Indeed, our half-day boat ride was memorable because it took us around the nooks and crannies of this limestone-rich island which revealed a lot of rock formations, coves and isolated islands which were then converted into private beach resorts. A piece of advice though, the entire boat ride might take more than three hours so be sure to bring some food and water because you won’t find any in the islands that you would be visiting.

The final leg of our day-long adventure was an inland tour. This took us to some notable places like Camp Alfredo (we already paid for the entrance fee, but we opted to skip this part of the itinerary because we were too tired to do some thrill-seeking activities. But, this is a must-see place in the island, so don’t follow our lead), Trappist Monastery (It is a sacred sanctuary where you can pray and offer your petitions. If you’re very lucky, you could be prayed over by one of the monastery’s monks. The monastery also has a gift shop where you can buy Trappist Monastic products and island souvenirs), Fresh Mangoes Market, and Guimaras Trade and Investment Center where we bought our pasalubong.

On our way back to Jordan Wharf, Ms. Arlene shared that in the northern tip of the island, one would find Roca Encantada (Enchanted Rock). This used to be the vacation home of the Lopezes, one of the richest families in Iloilo and in the country. The place according to her would give one a perfect view of the Siete Pecados (Seven Sins) which are rock-like islets in the sea. She even narrated the stories (folklore) about Siete Pecados and a Mansion built along the road of Buenavista which were known to the locals of the island. She also added that they venerate the province’s famous food produce through the Manggahan Festival (this week-long event is usually held in April, but this year it will be celebrated on May 11-22). Locals and tourists alike enjoy the festivities especially because mangoes may be eaten for free.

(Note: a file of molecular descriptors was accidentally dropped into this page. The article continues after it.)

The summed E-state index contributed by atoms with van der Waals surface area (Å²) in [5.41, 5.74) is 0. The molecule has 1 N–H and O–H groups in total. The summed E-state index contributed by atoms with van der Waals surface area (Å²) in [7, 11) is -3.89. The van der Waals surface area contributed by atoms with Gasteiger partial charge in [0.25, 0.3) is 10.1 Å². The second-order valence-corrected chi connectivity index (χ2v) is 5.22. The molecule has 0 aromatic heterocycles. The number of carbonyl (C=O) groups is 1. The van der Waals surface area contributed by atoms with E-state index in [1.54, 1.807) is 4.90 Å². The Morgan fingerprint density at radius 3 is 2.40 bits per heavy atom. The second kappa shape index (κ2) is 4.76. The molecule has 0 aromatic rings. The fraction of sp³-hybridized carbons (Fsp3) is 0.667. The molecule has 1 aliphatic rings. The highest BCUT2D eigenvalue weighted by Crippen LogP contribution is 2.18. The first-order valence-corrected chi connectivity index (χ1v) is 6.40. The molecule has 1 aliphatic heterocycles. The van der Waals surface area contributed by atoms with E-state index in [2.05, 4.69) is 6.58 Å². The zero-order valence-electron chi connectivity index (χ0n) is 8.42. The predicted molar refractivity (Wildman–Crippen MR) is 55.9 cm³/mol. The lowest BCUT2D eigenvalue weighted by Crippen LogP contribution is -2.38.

All in all, our short stay in Guimaras was fun-filled, but it has also left us craving for more. Our tour guide herself has said that one day is too short as it usually takes three to four days for one to enjoy everything the island has to offer. That being said, my friends and I resolved that we will definitely come back to this island that fits our taste.


We paid 1,700/pax for a one-day tour. We also paid for our lunches as this was not covered in the package. It would definitely cost you much less if you will tour the island on your own because entrance fees and transportation costs (ex. Ferry boat going to Jordan Wharf, boat ride for island hopping, and multicab for inland tour) are reasonably priced.